“In the scholarly world, I'm finding a lot of pressure to legitimize a model we could call psychedelics without the psychedelic worldview,” Doyle says. “‘Can we just make sure these are strictly defined within an already failed scientific, materialist model of consciousness policing?’”
In the paper, Doyle and his colleagues critique the interdependent complex of university-funded researchers, corporate marketers, and high-profile psychedelic pundits like Michael Pollan for trying to gatekeep access to psilocybin and standardize methods of delivery before decriminalization can progress. The presumption is that any one state or corporate-funded medical institution can and should decide for how, when, and if anyone should undergo a psychedelic experience, as though a one-size-fits-all approach could be mapped onto experiences noted for their metaphysical subjectivity.
This narrative also takes for granted the fact that people have already been successfully experimenting with and treating ailments through psychedelics for centuries. Attempts by hierarchical institutions—no matter how reputedly “woke”—to control or curtail their usage have often only amplified the potential harms, with the failed War on Drugs serving as prime example.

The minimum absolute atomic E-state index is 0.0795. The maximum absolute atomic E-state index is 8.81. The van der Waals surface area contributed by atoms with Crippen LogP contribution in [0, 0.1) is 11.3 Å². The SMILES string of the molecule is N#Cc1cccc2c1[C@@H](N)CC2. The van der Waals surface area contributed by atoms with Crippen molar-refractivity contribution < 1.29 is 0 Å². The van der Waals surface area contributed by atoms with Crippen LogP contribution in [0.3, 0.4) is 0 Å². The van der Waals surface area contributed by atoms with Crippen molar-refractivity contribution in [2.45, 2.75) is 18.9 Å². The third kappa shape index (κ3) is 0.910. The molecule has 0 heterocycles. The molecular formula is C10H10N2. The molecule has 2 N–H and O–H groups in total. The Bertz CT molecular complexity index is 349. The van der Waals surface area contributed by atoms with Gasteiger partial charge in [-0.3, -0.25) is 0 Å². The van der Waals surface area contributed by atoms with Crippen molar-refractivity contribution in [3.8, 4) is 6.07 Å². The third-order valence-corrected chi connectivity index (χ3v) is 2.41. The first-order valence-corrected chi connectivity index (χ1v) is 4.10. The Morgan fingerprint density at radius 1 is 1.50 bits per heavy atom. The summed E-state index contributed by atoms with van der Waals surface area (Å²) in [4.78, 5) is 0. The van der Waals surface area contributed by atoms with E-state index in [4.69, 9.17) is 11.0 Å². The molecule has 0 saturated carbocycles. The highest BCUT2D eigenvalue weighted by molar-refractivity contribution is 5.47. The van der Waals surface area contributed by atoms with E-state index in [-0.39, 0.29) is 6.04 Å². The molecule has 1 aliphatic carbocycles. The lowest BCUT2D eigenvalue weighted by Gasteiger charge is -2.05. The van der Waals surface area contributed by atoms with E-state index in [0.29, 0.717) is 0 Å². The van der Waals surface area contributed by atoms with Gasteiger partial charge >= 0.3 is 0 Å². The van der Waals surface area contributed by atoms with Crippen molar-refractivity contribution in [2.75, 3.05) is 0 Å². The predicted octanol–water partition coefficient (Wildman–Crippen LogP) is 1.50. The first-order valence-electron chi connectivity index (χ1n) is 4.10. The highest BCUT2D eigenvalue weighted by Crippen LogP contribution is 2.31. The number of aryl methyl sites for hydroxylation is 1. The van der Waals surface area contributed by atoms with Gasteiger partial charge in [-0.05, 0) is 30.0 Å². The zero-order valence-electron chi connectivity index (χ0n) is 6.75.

“How is it that mainstream science deserves a monopoly on psychedelic science?” Doyle asks. “What has it done but participate in that very prohibition and reject the epistemologies that come along with it?”
At one point in Dark Side of the Shroom, the authors quote pharmacologist David E. Nichols’ insistence that there’s no way to distribute these medicines “unless you have a big industry.” Never mind that there are already much more affordable and accessible resources to grow psilocybin available at the click of a button, including Third Wave’s own Mushroom Grow Kit. While pundits, politicians, and investors engage in painstakingly slow yet highly publicized debates about how to funnel psilocybin through existing regulatory frameworks, the medicines are already getting around through a vast network of therapists, life coaches, clinics, and retreat centers, many of which can be found through Third Wave’s growing directory.
“[W]e need to build policy that allows for bottom-up healing,” says Doyle, “which sounds like a non-sequitur, because we have such an assumed monopoly of medicine that we call anything else ‘alternative medicine.’”
Among psychedelic practitioners, it’s common knowledge that “set and setting” are among the most decisive factors in determining the ongoing impacts of a psychedelic journey. In the pursuit of scientific objectivity and corporate legitimacy, official institutions can overlook how their own bias may influence how these medicines are received, for better or worse.